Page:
Blog Editor’s Note: Protection of GPS satellites must be a national priority. Probably even more important is protection of GPS signals. The nation has had policy for 14 years to do just that, but very little has been done. We are glad that Space Force, according to reports, will be protecting GPS. But we doubt if they will pick up duties others have ignored like monitoring for disruptions, taking enforcement action against jammers, and providing a complementary and backup capability so a GPS outage won’t cripple the nation. It seems to us that these are the greatest needs for protecting our most important assets – GPS users.
In the late 1980s and early 1990s, the Air Force’s Global Positioning System was a continuous target.
“Every year [as] we went through the budget cycle the United States Air Force … tried to kill the GPS program,” Gen. John Hyten, now head of U.S. Strategic Command, said during a 2015 speech.
“Why would they kill the GPS program? It’s really very simple: ‘Why would we need a satellite navigation system when we have perfectly good [inertial navigation system, or] INS for airplanes? Why would we do it?’ Nobody could see the future of what GPS was going to bring to the world.”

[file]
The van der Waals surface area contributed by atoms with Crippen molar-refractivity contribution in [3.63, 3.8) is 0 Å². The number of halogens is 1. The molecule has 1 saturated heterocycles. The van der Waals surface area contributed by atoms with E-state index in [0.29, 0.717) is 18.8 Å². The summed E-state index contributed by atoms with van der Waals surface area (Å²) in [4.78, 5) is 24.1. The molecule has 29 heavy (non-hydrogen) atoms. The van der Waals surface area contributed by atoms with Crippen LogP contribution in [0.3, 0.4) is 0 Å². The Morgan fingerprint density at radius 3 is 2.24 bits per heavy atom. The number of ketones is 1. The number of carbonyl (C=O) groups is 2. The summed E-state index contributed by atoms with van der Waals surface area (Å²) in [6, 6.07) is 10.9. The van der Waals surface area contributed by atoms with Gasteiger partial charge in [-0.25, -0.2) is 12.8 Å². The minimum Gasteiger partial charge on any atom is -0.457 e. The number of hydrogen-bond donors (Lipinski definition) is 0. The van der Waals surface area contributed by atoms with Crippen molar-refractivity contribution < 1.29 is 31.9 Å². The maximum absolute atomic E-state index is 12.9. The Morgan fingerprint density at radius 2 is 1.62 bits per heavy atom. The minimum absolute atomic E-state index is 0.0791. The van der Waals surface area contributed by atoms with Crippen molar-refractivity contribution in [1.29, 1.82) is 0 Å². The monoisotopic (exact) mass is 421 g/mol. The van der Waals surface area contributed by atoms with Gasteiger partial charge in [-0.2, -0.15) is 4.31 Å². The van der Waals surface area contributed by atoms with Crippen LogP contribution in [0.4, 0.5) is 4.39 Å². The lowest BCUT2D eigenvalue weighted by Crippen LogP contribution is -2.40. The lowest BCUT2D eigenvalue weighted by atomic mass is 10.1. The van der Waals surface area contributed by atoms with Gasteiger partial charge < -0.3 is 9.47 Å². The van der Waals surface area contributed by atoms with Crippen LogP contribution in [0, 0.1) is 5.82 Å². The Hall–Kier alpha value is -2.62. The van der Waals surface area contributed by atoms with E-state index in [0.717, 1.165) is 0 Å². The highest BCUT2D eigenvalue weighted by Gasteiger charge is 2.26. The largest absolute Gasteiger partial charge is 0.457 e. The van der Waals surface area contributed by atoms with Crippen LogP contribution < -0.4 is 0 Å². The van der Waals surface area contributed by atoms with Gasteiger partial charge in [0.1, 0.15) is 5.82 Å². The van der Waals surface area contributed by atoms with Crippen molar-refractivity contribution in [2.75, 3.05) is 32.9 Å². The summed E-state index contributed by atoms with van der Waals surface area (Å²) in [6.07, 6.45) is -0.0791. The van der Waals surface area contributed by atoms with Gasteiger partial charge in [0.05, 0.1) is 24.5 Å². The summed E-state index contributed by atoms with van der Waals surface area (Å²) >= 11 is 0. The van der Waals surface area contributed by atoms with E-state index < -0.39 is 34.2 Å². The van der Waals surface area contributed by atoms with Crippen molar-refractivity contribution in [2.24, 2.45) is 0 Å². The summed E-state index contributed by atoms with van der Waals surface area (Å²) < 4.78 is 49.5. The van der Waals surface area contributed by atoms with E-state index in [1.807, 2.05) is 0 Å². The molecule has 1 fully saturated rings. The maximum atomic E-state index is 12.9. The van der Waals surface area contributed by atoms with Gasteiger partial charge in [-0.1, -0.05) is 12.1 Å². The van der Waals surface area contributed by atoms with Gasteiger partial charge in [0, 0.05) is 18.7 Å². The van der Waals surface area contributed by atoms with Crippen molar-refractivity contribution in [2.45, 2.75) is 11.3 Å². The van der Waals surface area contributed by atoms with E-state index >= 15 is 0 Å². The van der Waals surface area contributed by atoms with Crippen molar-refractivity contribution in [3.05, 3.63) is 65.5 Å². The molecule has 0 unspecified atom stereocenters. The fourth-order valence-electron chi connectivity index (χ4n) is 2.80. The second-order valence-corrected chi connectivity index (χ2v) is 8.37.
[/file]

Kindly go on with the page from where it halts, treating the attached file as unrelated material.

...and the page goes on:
First developed and launched late in the Cold War, GPS made its combat debut in Operations Desert Shield and Desert Storm and ever since has informed the movements and targeting capabilities of the Department of Defense. More than that, since GPS signals were opened to the commercial world, everything from road trips to finding new restaurants to the entire development of self-driving cars has hinged around accessing the reliable signals, that let machines and people know exactly where they are in time and space.
The whole architecture is simultaneously vital and vulnerable and, in the era of a pending Space Force, an unspoken mandate is that it has never been more important that the United States ensure the signal endures.